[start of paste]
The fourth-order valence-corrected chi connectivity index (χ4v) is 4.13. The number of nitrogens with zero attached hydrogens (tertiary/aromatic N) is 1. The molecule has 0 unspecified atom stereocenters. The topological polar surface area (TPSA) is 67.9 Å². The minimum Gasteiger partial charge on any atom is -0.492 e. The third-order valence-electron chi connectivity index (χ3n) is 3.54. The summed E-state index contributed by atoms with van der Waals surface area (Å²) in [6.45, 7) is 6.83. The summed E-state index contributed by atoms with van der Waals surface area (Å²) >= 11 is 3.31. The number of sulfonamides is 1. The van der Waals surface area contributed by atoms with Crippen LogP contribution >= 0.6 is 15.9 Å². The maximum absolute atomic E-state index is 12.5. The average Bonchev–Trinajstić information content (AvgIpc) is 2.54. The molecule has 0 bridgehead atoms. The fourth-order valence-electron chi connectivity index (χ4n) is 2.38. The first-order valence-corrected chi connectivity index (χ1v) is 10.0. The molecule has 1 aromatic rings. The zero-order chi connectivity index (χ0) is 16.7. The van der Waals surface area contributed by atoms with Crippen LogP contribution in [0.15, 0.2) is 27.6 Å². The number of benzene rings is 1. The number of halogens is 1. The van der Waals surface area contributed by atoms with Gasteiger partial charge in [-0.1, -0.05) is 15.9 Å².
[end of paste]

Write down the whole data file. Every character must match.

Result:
The fourth-order valence-corrected chi connectivity index (χ4v) is 4.13. The number of nitrogens with zero attached hydrogens (tertiary/aromatic N) is 1. The molecule has 0 unspecified atom stereocenters. The topological polar surface area (TPSA) is 67.9 Å². The minimum Gasteiger partial charge on any atom is -0.492 e. The third-order valence-electron chi connectivity index (χ3n) is 3.54. The summed E-state index contributed by atoms with van der Waals surface area (Å²) in [6.45, 7) is 6.83. The summed E-state index contributed by atoms with van der Waals surface area (Å²) >= 11 is 3.31. The number of sulfonamides is 1. The van der Waals surface area contributed by atoms with Crippen LogP contribution >= 0.6 is 15.9 Å². The maximum absolute atomic E-state index is 12.5. The average Bonchev–Trinajstić information content (AvgIpc) is 2.54. The molecule has 0 bridgehead atoms. The fourth-order valence-electron chi connectivity index (χ4n) is 2.38. The first-order valence-corrected chi connectivity index (χ1v) is 10.0. The molecule has 1 aromatic rings. The zero-order chi connectivity index (χ0) is 16.7. The van der Waals surface area contributed by atoms with Crippen LogP contribution in [0.15, 0.2) is 27.6 Å². The number of benzene rings is 1. The number of halogens is 1. The van der Waals surface area contributed by atoms with Gasteiger partial charge in [-0.1, -0.05) is 15.9 Å².